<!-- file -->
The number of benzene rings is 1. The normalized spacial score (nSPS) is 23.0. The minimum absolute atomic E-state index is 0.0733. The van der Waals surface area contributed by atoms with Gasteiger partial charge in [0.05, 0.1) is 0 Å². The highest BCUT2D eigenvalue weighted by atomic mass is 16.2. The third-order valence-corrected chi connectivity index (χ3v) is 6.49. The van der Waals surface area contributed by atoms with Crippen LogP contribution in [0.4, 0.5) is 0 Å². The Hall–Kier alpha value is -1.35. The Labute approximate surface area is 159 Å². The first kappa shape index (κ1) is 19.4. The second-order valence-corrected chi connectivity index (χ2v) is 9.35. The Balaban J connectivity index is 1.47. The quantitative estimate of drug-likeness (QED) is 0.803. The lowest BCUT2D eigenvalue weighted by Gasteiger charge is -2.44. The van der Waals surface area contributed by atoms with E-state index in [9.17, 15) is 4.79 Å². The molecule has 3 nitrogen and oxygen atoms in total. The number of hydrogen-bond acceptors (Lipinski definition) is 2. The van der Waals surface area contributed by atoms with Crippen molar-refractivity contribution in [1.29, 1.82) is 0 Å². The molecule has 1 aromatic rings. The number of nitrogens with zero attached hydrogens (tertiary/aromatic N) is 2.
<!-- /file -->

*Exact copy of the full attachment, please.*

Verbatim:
The number of benzene rings is 1. The normalized spacial score (nSPS) is 23.0. The minimum absolute atomic E-state index is 0.0733. The van der Waals surface area contributed by atoms with Gasteiger partial charge in [0.05, 0.1) is 0 Å². The highest BCUT2D eigenvalue weighted by atomic mass is 16.2. The third-order valence-corrected chi connectivity index (χ3v) is 6.49. The van der Waals surface area contributed by atoms with Crippen LogP contribution in [0.4, 0.5) is 0 Å². The Hall–Kier alpha value is -1.35. The Labute approximate surface area is 159 Å². The first kappa shape index (κ1) is 19.4. The second-order valence-corrected chi connectivity index (χ2v) is 9.35. The Balaban J connectivity index is 1.47. The quantitative estimate of drug-likeness (QED) is 0.803. The lowest BCUT2D eigenvalue weighted by Gasteiger charge is -2.44. The van der Waals surface area contributed by atoms with E-state index in [9.17, 15) is 4.79 Å². The molecule has 3 nitrogen and oxygen atoms in total. The number of hydrogen-bond acceptors (Lipinski definition) is 2. The van der Waals surface area contributed by atoms with Crippen molar-refractivity contribution in [1.29, 1.82) is 0 Å². The molecule has 1 aromatic rings. The number of nitrogens with zero attached hydrogens (tertiary/aromatic N) is 2.